Privacy Commissioner Daniel says the scope of the Conservative government's anti-terrorism bill is excessive and that it puts the personal information of Canadians at risk.
Photo Credit: Adrian Wyld/Canadian Press/file photo

Anti-terror bill excessive, says privacy watchdog

Canada’s privacy watchdog says the government’s proposed law to counter terrorism is “clearly excessive” and puts Canadians’ personal information at risk. Daniel Therrien was speaking before the House of Commons public safety committee which is taking testimony on Bill C-51.

The bill would give 17 government agencies and departments the ability to receive information about persons of interest. Therrien says 14 of them have no dedicated oversight and the bill sets no clear limits on how long the information would be kept.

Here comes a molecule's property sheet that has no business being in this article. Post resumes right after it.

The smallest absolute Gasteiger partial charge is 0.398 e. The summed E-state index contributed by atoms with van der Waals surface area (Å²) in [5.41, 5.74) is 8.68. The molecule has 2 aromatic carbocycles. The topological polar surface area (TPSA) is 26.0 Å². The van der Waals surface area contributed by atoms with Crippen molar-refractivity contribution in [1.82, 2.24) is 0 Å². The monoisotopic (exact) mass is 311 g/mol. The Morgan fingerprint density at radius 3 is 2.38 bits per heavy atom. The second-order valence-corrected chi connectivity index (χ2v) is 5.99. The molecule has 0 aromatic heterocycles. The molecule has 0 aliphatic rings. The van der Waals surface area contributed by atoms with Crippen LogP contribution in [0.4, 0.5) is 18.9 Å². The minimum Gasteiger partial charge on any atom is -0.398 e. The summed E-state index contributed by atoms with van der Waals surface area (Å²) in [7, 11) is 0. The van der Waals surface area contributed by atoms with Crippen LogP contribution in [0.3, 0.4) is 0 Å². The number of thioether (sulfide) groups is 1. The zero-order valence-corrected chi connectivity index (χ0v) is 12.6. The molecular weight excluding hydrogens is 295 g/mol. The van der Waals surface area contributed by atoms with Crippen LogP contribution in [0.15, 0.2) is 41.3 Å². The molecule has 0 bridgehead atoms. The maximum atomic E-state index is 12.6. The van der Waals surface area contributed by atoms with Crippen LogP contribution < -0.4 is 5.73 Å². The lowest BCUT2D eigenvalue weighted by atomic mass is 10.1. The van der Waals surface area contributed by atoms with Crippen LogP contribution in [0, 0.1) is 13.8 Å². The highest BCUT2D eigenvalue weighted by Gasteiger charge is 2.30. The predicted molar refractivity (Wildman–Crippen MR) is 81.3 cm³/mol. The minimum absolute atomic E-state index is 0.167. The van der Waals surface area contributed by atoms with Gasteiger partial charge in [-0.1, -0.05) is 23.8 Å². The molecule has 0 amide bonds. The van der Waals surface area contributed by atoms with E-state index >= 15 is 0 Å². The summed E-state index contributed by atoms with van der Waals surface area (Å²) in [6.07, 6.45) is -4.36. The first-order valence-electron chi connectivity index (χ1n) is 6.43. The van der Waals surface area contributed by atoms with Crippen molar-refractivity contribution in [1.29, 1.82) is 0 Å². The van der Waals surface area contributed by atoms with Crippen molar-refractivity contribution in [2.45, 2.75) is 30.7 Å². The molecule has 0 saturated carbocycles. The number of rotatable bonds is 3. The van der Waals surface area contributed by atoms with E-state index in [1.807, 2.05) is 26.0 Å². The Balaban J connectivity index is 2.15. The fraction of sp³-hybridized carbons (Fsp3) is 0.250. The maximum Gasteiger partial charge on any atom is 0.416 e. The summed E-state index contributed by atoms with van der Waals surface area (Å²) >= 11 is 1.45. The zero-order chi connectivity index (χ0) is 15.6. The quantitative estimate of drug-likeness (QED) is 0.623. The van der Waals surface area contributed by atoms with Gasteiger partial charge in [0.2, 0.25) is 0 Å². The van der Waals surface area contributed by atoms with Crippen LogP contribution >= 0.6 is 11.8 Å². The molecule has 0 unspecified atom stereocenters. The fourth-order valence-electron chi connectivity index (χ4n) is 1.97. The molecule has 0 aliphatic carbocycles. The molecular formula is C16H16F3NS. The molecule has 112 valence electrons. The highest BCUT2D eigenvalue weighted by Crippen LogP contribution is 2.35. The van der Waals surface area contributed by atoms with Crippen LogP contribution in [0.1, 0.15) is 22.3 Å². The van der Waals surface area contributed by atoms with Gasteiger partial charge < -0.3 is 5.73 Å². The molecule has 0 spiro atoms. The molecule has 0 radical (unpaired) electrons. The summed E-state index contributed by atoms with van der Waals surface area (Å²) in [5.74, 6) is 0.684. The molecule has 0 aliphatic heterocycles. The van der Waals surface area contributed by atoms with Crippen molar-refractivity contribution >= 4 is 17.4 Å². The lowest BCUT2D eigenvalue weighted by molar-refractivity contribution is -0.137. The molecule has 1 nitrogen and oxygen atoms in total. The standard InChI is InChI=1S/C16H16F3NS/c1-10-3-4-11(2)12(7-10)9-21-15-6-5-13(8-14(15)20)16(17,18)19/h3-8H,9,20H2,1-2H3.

Alarm from several quarters

Four former prime ministers and some former heads of Canada’s Supreme Court have also raised concerns about a lack of oversight, but they will not be heard in this committee.

Two professors, the Canadian Civil Liberties Association and other rights groups have questioned this and the wisdom of allowing security agents to get warrants from judges that would allow them to override people’s constitutional rights as set out in the Canadian Charter of Rights and Freedoms.

Groups and opposition parties have also expressed concern that the committee hearings are much too short for a complex bill with profound implications.

Categories: Politics, Society

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